Wednesday, April 24, 2024

Ulysses is on the lunar surface after his moon landing attempt – The Washington Post

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For the first time since the last Apollo mission in 1972, a U.S. spacecraft reached the surface of the Moon on Thursday, an important step toward NASA’s plan to eventually return astronauts to the Moon’s nearest celestial neighbor. Earth.

After several tense minutes during which ground controllers were unsure of the health of the spacecraft, designed and operated by Houston-based Intuitive Machines, company officials said it landed with success and that he communicated with Earth. About two hours after landing, the company confirmed that “after troubleshooting communications,” the spacecraft was indeed upright, a momentous feat for the growing commercial space industry.

“What we can confirm without a doubt is that our equipment is on the surface of the Moon,” Tim Crain, chief technology officer of Intuitive Machines, said shortly after landing. “And we transmit. So congratulations.

But initially, success was not assured. As crews waited for news of the spacecraft in the first tense moments after landing, Crain told his team that “we’re not dead yet” while wondering aloud if the spacecraft had landed under a “offset angle”.

Steve Altemus, the company’s CEO, told his team, “I know it was a problem, but we’re on the surface and we’re transmitting.” Welcome to the moon.

The spacecraft landed at 6:23 p.m. Eastern time near the Moon’s south pole, after a weeklong journey that seemed to go very well from its launch atop a SpaceX Falcon 9 rocket from the Kennedy Space Center.

But as it prepared to descend to the surface, ground controllers realized that lasers intended to determine its altitude and horizontal speed, key data points allowing it to land smoothly autonomously on the surface of the Moon, did not work. They ordered the craft to make one additional orbit around the moon before the landing attempt. while downloading a software patch that would allow the spacecraft to begin using a NASA Doppler Lidar system which was to serve as a technological demonstration during the flight.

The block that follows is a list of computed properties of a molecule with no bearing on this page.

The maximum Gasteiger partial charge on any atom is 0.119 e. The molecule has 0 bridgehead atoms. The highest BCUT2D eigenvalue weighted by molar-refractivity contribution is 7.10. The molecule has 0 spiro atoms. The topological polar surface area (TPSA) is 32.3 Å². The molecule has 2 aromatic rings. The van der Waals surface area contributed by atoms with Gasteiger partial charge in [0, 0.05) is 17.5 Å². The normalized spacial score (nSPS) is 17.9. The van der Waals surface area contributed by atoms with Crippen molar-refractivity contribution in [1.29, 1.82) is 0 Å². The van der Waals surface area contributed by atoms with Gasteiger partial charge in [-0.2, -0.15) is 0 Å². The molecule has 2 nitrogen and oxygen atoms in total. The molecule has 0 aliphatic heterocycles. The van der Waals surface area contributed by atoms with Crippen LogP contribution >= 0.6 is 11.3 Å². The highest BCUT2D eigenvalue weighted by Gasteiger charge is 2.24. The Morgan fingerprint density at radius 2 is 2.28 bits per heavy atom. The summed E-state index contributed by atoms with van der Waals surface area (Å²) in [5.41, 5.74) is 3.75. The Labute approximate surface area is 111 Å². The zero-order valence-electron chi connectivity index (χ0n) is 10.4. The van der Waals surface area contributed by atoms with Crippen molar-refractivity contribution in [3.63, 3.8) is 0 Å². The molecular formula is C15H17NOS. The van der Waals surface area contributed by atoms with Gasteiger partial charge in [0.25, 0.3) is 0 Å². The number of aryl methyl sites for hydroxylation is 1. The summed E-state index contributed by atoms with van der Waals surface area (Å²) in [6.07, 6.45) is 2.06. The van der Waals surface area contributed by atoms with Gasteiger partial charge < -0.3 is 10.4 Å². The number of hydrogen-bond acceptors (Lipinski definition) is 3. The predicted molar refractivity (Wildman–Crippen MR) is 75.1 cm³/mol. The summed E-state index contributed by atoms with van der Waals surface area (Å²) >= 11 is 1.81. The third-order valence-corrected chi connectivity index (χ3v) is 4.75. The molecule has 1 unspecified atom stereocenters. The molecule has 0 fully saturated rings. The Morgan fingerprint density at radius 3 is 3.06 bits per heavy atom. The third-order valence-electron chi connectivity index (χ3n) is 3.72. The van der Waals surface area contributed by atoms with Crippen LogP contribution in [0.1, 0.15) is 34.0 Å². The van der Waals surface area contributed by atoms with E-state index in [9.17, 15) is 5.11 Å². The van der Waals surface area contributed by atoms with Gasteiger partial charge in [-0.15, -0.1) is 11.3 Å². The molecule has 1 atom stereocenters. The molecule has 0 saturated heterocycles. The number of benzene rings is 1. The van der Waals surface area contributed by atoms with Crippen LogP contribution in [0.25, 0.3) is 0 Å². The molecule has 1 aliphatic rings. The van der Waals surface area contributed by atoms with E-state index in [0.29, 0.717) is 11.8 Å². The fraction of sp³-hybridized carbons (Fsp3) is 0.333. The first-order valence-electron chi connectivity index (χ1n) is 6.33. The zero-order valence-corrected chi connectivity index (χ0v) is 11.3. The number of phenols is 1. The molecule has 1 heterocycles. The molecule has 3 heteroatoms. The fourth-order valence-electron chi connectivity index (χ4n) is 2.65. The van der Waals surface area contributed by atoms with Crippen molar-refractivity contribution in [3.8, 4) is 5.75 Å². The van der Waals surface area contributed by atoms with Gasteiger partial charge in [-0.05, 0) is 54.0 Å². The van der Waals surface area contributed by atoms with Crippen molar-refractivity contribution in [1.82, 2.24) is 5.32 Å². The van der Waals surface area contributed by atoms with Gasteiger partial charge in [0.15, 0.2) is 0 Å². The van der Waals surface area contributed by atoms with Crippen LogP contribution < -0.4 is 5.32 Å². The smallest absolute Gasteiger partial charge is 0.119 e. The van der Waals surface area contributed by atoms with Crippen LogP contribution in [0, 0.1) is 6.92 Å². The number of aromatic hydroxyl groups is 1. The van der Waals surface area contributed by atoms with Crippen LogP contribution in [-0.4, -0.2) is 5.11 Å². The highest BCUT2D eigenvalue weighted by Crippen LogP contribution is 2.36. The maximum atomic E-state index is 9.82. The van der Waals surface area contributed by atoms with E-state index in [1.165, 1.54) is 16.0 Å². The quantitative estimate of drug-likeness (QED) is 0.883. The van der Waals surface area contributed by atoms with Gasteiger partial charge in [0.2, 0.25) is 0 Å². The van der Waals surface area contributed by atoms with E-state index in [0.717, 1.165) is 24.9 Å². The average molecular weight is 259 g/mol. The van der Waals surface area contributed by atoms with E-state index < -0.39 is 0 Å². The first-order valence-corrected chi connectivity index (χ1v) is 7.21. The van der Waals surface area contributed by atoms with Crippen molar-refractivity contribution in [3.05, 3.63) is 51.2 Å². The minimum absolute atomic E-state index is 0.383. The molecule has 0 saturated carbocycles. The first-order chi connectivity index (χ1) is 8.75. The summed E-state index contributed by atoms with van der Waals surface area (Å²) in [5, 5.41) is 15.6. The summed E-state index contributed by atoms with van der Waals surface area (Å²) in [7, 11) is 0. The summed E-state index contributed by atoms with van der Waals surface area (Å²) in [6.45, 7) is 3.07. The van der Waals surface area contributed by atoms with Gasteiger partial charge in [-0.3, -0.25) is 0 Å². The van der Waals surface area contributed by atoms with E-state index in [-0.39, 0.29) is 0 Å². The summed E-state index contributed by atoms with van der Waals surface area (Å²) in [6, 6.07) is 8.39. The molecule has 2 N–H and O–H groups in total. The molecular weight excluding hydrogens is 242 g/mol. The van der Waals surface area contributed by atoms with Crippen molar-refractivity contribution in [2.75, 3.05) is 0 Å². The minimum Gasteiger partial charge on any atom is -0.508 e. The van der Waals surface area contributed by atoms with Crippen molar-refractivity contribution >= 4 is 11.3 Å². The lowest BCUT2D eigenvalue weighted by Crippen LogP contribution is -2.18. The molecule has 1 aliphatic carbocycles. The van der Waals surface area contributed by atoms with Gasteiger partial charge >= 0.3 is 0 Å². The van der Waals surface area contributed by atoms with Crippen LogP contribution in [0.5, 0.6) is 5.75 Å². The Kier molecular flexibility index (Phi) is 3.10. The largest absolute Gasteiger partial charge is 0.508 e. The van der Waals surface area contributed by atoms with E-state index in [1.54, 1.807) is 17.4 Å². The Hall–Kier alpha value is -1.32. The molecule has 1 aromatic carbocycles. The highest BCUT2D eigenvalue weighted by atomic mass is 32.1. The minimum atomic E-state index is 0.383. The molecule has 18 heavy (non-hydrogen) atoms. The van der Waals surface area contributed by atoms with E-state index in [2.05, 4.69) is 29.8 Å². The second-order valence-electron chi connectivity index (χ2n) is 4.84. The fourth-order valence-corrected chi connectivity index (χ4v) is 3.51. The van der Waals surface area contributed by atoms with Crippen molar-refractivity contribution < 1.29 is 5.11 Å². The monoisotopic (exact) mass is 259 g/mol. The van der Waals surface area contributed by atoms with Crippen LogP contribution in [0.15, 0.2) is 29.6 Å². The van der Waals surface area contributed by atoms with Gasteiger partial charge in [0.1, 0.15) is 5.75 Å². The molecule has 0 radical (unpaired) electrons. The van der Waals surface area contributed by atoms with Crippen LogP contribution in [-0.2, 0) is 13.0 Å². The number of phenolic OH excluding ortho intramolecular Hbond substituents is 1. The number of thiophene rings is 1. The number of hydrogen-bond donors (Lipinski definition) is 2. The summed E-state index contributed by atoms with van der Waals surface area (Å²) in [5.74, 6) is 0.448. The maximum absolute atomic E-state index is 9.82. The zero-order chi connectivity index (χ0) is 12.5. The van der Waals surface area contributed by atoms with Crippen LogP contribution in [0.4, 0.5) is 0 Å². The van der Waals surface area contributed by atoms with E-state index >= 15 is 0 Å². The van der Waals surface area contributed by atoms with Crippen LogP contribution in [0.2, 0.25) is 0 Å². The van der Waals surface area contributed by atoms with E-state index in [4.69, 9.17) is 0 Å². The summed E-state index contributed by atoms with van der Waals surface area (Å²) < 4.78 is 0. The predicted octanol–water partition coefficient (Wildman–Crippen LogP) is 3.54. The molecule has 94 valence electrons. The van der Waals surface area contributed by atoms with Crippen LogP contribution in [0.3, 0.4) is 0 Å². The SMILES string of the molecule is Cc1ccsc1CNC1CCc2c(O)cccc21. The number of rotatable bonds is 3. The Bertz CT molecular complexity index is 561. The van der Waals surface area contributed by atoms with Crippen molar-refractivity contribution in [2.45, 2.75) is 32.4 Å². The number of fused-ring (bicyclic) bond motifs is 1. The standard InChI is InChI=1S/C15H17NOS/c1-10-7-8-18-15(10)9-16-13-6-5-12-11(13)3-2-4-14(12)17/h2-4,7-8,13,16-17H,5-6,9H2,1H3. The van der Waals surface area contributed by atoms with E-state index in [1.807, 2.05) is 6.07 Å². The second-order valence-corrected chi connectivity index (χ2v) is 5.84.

“We didn’t plan to use it according to the actual mission until landing, but now we are,” said Prasun Desai, deputy associate administrator of the Space Technology Mission Directorate of the NASA. “So this is now the primary system for providing speed and altitude information so that the lander can land safely on the surface.”

The apparent landing of the company’s 14-foot-tall Nova-C lander, which had no one on board, is the first time a commercial spacecraft has reached the lunar surface, and it validates a big bet that NASA had placed several years ago when it launched a $2.9 billion program to hire a fleet of private-sector robotic spacecraft to transport scientific experiments, technological instruments and eventually cargo to the Moon.

The Intuitive Machines mission was carried out under this program, known as the Commercial Lunar Payload Services, or CLPS, program. NASA has awarded Intuitive Machines a $118 million contract to transport six instruments to the lunar surface, which would help pave the way for future missions under its Artemis program, which aims to return astronauts to the Moon from 2026.

Last month, another commercial company, Pittsburgh-based Astrobotic, failed in its attempt to reach the lunar surface after its spacecraft encountered a propulsion problem.